The European Union’s ‘Green Deal’ has become an integral part of the ‘Recovery Plan’ designed to help EU Member States to emerge from the production crisis caused by the pandemic.

A substantial share of resources (47 billion euros in the case of Italy) is in fact allocated destined for the “great transformation” of the new development models, under the banner of research and exploitation of energy resources which, unlike traditional “non-renewable sources”, promote economic and industrial growth with the use of new tools capable of operating in conditions of balance with the ecosystem.

The most important of these tools is undoubtedly Hydrogen.

Hydrogen, as an energy source, has been the dream of generations of scientists because, besides being the originator of the ‘table of elements’, it is the most abundant substance on the planet, if not in the entire universe.

Its great limitation is that in order to be ‘separated’ from the oxygen with which it forms water, procedures requiring high electricity consumption are needed. The said energy has traditionally been supplied by fossil – and hence polluting- fuels.

In fact, in order to produce ‘clean’ hydrogen from water, it must be separated from oxygen by electrolysis, a mechanism that requires a large amount of energy.

The fact of using large quantities of electricity produced with traditional -and hence polluting – systems leads to the paradox that, in order to produce ‘clean’ energy from hydrogen, we keep on polluting the environment with ‘dirty’ emissions from non-renewable sources.

This paradox can be overcome with a small new industrial revolution, i.d. producing energy from the sea, the sun and the wind to power the electrolysis process that produces hydrogen.

The revolutionary strategy based on the use of ‘green’ energy to produce adequate quantities of hydrogen at an acceptable cost can be considered the key to a paradigm shift in production that can bring the world out of the pandemic crisis with positive impacts on the environment and on climate.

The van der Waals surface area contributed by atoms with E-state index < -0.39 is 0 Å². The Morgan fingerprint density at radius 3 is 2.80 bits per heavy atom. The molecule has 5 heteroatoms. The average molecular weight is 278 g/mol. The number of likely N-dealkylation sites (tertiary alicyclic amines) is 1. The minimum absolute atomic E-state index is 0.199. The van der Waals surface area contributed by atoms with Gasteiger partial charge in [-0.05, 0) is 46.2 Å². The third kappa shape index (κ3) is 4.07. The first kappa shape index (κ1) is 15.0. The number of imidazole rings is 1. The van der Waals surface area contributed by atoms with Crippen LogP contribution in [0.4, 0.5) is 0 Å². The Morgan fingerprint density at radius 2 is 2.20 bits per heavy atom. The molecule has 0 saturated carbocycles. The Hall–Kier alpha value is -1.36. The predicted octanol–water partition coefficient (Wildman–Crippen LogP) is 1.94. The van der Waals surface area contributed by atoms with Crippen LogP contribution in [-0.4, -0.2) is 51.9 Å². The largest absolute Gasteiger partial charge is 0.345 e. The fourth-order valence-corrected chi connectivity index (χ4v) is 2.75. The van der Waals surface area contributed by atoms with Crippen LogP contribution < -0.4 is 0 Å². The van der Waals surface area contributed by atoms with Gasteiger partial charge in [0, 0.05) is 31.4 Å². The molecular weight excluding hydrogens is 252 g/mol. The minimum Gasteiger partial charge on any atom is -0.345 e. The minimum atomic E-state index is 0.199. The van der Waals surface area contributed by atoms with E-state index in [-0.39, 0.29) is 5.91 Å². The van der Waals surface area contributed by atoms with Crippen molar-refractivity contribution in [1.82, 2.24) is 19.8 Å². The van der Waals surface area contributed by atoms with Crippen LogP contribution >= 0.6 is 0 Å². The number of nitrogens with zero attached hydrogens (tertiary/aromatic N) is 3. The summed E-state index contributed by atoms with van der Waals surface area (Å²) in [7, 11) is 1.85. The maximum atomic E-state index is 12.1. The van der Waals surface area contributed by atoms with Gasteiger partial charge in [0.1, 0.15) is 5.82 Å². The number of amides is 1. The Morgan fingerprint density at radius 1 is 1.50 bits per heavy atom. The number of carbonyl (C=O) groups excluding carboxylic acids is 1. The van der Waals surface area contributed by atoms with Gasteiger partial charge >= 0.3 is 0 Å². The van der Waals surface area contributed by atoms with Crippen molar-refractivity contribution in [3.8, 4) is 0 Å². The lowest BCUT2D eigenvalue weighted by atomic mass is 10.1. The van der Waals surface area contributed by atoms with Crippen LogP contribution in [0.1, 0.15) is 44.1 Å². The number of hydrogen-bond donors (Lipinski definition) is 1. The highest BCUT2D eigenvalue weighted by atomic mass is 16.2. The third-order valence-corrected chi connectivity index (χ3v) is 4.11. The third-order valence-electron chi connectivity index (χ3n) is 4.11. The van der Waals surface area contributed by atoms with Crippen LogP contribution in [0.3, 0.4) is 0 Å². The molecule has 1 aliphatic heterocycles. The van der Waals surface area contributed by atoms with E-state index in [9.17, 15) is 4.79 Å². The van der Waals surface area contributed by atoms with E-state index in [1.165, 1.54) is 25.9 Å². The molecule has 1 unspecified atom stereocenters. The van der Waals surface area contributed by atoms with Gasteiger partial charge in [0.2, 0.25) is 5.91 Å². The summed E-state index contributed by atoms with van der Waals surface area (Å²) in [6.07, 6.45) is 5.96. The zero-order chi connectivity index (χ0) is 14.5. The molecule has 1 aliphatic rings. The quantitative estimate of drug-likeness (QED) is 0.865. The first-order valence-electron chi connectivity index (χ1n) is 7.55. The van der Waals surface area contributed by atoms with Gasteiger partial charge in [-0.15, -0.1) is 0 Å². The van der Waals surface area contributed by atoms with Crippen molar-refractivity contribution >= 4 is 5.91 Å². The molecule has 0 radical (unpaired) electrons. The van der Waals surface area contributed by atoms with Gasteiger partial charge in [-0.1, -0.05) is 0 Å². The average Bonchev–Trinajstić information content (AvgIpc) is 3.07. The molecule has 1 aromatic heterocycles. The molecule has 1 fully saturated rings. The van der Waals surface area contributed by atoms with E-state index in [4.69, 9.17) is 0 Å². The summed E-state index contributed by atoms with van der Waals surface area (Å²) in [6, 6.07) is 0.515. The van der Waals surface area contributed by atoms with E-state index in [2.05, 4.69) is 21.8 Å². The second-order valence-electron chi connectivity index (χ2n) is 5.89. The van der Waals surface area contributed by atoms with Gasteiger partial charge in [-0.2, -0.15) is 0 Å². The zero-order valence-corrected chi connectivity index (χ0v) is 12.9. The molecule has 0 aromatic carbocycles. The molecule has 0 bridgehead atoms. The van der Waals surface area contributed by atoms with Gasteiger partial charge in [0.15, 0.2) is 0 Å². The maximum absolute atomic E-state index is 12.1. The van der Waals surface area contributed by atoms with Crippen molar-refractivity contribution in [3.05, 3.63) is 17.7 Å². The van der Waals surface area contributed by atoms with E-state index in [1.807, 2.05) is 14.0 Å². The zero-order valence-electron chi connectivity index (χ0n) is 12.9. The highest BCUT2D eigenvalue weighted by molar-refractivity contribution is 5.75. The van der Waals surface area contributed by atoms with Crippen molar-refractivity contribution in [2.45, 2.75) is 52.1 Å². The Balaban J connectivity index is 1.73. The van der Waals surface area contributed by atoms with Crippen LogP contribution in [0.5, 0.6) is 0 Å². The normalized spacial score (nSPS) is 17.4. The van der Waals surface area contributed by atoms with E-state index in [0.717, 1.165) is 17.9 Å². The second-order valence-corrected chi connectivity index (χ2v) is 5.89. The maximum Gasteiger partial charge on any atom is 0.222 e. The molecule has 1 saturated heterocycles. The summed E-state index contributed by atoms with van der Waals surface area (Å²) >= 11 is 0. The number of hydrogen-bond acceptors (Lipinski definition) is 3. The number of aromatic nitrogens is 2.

In the summer of last year, the European Union had already outlined an investment project worth 470 billion euros, called the “Hydrogen Energy Strategy”, aimed at equipping the EU Member States with devices for hydrogen electrolysis from renewable and clean sources, capable of ensuring the production of one million tonnes of “green” hydrogen (i.e. clean because extracted from water) by the end of 2024.

This is an absolutely sustainable target, considering that the International Energy Agency (IEA) estimates that the “total installed wind, marine and solar capacity is set to overtake natural gas by the end 2023 and coal by the end of 2024”.

A study dated February 17, 2021, carried out by the Hydrogen Council and McKinsey & Company, entitled ‘Hydrogen Insights’, shows that many new hydrogen projects are appearing on the market all over the world, at such a pace that ‘the industry cannot keep up with it’.

According to the study, 345 billion dollars will be invested globally in hydrogen research and production by the end of 2030, to which the billion euros allocated by the European Union in the ‘Hydrogen Strategy’ shall be added.

To understand how the momentum and drive for hydrogen seems to be unstoppable, we can note that the Hydrogen Council, which only four years ago had 18 members, has now grown to 109 members, research centres and companies backed by70 billion dollar of public funding provided by enthusiastic governments.

According to the Executive Director of the Hydrogen Council, Daryl Wilson, “hydrogen energy research already accounts for 20% of the success in our pathway to decarbonisation”.

According to the study mentioned above, all European countries are “betting on hydrogen and are planning to allocate billions of euros under the Next Generation EU Recovery Plan for investment in this sector”:

Spain has already earmarked 1.5 billion euros for national hydrogen production over the next two years, while Portugal plans to invest 186 billion euros of the Recovery Plan in projects related to hydrogen energy production.